Large scale class action litigation in competition damages cases is common-place in the US. This has brought with it pressure on directors of companies to consider whether recovery of damages is in the company’s best interests and, if so, how best to approach this.

In recent years, there has been a surge in competition litigation in the UK, although collective actions were not a popular model. However, the introduction of the Consumer Rights Act 2015 and the increased availability of litigation funding has changed the litigation landscape and cases are now being issued more regularly.

The 2015 act gives proposed claimant classes two options for bringing collective proceedings in the Competition Appeal Tribunal (CAT): opt-in or opt-out. Both require a collective proceedings order (CPO) defining the class. In opt-in actions, claimants choose to join; in opt-out actions, a claimant automatically joins if it falls within the defined class unless it opts out.

The first two CPO applications against Pride Mobility Products and Mastercard were opt-out actions which were refused by the CAT. These cases made clear that the CAT intends to take carefully scrutinise any application. In recent months, two new CPO applications have been filed in the CAT against truck manufacturers involved in the long running trucks cartel. Interestingly, both applications include an opt-in procedure, while one of the applications puts forward an alternative opt-out procedure. There would appear to be a considerable overlap in the potential classes which the CAT will need to consider in determining whether to grant either or both applications.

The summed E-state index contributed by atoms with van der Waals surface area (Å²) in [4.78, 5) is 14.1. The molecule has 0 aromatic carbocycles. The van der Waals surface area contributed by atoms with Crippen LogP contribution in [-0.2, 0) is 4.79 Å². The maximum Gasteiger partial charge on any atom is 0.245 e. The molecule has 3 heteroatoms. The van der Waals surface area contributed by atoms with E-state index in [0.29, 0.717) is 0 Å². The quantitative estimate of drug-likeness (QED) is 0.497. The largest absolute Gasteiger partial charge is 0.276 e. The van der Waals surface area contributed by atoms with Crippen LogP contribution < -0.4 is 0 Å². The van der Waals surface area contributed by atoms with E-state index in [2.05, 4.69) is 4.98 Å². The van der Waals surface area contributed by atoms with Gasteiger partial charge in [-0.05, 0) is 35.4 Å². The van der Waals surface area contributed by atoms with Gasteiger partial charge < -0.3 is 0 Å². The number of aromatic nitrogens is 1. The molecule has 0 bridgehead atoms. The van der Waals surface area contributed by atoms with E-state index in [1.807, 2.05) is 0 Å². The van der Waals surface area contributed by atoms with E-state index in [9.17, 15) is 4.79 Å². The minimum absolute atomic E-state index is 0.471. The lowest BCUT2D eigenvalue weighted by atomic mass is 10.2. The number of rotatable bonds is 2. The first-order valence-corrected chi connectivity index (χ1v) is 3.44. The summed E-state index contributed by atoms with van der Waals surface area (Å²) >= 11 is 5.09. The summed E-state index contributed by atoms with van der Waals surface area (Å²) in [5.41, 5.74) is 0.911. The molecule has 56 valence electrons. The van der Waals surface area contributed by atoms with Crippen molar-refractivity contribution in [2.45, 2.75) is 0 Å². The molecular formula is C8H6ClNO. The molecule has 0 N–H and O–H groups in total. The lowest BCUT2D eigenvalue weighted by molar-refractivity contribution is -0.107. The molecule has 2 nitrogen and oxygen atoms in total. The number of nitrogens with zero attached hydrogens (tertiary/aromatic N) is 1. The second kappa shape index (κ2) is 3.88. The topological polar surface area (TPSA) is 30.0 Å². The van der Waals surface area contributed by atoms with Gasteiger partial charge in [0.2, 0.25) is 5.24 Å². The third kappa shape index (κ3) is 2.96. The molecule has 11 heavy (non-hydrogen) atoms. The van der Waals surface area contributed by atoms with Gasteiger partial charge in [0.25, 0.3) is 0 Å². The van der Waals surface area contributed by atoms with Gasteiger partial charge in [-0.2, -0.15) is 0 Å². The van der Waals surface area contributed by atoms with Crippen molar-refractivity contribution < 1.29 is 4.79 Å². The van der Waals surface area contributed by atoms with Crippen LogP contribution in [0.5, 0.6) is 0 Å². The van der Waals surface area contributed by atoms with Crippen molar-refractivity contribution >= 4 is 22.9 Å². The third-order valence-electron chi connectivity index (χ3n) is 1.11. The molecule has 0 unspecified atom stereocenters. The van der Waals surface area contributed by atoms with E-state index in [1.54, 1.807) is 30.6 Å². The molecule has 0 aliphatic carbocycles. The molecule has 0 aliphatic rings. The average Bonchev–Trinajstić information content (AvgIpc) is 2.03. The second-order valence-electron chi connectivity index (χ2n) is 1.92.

While time will tell if these cases move forward, they will inevitably become a part of the legal landscape for UK companies. Directors of companies need to ensure they are aware of the costs and benefits of bringing claims against companies that have harmed them. This requires consideration of whether to remain a part of an opt-out claim, whether to join an opt-in claim, or whether to take action individually.

The benefits of group actions include dispersion of costs, access to more information and potentially greater negotiating power. However, for individual companies, class actions can involve a loss of control over the strategic direction of the claim. Individual companies may also choose to join together through joint case management or formally joining claims with other similar companies in a smaller group to regain some of the advantages of group actions while retaining some control over their claims.

In making the decision as to whether or not to pursue a claim, directors need to be mindful of their directors’ duties. Those duties include, but are not limited to, the duty to promote the success of the company for the benefit of its members as a whole. This can be a delicate balancing act.

Directors may consider that the existence of funding, and therefore the de-risking around spiralling costs outweighs the potential risk around loss of control in an opt-out CPO scenario and decide that, for their company, proceeding with a claim would promote the success of the company. For others, not having control of a claim might be a step too far and not the right step for their company.

Sarah Houghton is a partner and Zac O’Brien is an associate in Mishcon de Reya’s specialist competition litigation team responsible for securing £67m in competition damages for Sainsbury’s against Mastercard, the largest award in the UK to date.